Axe hangs over ANC’s Limpopo executive committee

ANC insiders say there are plans to disband the Limpopo ANC provincial executive committee, which is led by Premier Cassel Mathale, also the ANC provincial chairperson.

This comes a week after an ANC task team, led by the party’s head of policy, Justice Minister Jeff Radebe, completed its investigation into alleged irregularities during the ANC’s provincial conference in December.

Key among the complaints made by Mathale’s opponents — supporters of Deputy Arts and Culture Minister Joe Phaahla, who lost the position of chairperson to Mathale — is that ANC provincial leaders relied on details from the voters’ registration instead of the voters’ roll to check on the delegates’ eligibility to vote.

Another complaint arose from the fact that the number of voting delegates did not tally with the total number of registered voters.

Mathale’s rivals in the province believe the evidence provided to Radebe’s task team was enough to have the party’s provincial executive committee disbanded.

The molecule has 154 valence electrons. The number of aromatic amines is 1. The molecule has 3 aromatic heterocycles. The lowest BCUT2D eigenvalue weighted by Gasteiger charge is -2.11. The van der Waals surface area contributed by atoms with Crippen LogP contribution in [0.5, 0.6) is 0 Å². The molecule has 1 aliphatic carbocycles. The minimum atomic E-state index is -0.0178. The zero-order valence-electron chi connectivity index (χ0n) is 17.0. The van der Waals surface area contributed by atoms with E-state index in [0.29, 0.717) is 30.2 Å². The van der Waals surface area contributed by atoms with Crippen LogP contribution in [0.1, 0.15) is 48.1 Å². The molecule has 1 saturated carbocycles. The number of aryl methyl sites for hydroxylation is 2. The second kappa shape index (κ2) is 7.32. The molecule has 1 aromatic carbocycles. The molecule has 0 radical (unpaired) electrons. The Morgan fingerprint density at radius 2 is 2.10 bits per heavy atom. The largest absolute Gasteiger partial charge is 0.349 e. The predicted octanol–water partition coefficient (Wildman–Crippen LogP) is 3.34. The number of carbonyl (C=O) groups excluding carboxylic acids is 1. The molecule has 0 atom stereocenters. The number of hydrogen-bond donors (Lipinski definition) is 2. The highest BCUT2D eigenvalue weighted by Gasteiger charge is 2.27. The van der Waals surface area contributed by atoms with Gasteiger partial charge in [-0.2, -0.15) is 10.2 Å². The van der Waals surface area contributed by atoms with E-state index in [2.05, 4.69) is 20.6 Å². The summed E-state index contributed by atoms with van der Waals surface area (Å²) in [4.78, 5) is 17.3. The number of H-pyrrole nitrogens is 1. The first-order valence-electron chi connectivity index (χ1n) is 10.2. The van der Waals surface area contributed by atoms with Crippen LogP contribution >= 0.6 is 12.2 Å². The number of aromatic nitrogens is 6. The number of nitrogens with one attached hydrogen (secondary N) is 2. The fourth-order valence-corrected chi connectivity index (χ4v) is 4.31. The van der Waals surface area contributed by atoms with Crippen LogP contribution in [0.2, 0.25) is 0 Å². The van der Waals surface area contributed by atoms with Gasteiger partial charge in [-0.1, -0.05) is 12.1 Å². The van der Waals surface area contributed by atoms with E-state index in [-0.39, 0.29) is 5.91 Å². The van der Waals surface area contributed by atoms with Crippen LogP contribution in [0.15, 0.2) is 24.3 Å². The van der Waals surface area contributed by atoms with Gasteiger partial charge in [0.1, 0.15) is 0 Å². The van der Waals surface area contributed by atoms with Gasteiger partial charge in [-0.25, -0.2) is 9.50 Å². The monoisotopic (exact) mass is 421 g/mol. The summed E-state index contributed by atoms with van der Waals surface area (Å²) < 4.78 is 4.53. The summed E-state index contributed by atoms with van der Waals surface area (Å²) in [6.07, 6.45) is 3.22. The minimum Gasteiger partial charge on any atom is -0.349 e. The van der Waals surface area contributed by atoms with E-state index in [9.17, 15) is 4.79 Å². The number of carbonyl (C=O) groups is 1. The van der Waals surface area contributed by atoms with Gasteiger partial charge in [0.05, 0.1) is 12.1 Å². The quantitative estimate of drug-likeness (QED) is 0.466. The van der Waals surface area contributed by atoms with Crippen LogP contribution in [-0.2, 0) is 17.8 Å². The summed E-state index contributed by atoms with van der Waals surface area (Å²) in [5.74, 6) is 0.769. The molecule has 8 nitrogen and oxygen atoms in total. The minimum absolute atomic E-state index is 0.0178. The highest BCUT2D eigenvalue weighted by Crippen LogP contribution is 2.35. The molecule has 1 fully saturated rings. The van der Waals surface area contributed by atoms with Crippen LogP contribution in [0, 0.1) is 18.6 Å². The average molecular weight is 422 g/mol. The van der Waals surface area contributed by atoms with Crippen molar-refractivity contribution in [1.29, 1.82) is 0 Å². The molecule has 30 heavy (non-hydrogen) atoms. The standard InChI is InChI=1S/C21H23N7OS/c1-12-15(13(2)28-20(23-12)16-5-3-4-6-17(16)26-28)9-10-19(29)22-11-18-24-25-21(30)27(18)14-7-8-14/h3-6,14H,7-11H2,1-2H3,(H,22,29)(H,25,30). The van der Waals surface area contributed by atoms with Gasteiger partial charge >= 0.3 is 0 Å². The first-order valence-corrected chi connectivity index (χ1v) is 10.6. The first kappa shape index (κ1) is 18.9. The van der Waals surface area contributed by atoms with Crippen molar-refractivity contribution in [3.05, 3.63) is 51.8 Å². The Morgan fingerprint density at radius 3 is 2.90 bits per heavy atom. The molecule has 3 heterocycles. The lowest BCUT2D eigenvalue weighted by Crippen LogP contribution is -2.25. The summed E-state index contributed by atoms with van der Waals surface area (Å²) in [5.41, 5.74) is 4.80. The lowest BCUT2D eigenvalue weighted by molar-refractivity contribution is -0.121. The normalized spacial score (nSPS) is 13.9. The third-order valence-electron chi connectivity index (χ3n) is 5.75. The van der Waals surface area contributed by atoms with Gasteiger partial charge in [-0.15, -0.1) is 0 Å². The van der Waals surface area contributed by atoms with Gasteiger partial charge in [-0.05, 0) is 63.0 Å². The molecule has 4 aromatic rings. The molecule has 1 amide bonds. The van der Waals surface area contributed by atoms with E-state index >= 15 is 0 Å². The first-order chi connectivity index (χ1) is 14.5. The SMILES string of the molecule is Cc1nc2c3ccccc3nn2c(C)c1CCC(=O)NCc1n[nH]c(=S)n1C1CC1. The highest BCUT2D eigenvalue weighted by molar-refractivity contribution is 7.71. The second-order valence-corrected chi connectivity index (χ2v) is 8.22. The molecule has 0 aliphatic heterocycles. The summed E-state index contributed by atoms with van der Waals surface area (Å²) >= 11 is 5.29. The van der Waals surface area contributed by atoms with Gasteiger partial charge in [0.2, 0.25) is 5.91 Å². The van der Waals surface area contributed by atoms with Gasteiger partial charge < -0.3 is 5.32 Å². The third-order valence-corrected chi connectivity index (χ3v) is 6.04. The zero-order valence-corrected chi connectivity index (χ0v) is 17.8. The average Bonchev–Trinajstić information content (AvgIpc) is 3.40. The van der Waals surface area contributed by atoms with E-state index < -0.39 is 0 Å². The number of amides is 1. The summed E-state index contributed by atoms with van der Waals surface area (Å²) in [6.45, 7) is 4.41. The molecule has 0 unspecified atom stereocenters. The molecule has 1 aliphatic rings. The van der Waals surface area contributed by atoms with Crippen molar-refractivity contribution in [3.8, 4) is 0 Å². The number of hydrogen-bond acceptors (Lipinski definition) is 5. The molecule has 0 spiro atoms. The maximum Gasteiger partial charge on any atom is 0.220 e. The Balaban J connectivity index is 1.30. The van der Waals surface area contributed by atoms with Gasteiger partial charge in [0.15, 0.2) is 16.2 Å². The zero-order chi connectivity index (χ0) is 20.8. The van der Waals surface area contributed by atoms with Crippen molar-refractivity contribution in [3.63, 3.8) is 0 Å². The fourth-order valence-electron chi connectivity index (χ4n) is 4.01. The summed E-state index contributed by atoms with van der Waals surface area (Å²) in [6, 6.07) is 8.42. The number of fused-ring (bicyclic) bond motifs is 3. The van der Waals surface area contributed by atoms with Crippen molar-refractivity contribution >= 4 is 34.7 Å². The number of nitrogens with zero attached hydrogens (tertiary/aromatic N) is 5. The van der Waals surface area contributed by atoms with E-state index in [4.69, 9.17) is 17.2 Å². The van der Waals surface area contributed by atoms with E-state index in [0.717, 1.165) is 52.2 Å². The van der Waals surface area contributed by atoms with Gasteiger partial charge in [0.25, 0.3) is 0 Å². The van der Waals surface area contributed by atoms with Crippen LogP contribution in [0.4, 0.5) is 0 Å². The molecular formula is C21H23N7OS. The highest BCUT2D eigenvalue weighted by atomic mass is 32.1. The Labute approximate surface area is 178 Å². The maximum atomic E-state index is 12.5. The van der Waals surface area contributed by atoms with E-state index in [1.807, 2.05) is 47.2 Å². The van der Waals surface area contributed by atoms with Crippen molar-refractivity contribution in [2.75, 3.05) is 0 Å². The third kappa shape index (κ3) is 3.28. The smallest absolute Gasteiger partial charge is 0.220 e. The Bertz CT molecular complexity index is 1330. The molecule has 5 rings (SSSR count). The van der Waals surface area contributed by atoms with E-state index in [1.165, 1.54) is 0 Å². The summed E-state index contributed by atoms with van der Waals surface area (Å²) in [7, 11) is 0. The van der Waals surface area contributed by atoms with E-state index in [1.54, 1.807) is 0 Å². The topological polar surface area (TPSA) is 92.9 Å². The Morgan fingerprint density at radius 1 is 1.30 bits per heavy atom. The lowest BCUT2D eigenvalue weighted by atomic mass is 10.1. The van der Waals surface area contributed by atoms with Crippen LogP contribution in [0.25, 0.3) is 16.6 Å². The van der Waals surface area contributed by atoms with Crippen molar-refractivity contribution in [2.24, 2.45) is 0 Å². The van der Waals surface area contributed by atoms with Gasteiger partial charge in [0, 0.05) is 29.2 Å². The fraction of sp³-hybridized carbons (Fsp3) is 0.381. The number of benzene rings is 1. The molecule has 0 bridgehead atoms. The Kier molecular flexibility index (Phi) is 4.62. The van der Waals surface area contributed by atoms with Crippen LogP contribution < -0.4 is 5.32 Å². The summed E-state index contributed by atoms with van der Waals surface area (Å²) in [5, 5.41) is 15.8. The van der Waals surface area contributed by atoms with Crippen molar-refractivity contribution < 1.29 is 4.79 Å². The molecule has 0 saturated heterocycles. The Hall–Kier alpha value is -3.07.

However, Mathale’s supporters say the move was an attempt by some elements in the ANC to silence those pushing for the removal of Jacob Zuma as ANC president in Mangaung in December.

Mathale, a close ally of embattled ANC Youth League president Julius Malema, is associated with those who want deputy president Kgalema Motlanthe to replace Zuma as ANC president.

ANC chief whip Mathole Motshekga, who was the chairperson of the electoral commission at the provincial conference, told the Mail & Guardian this week that he stood by his conclusion that the elections had been free and fair. However, he said he welcomed the national executive committee’s decision to investigate grievances raised by ANC members.

“Our determination, which still stands, is that the elections were free and fair,” Motshekga said. “We have no basis to change that “The matter is with the task team now and we will welcome any decision that they take.”

ANC spokesperson Keith Khoza said Radebe was expected to submit his report to the ANC’s national working committee, which would then hand it to the party’s national executive committee for a final decision.

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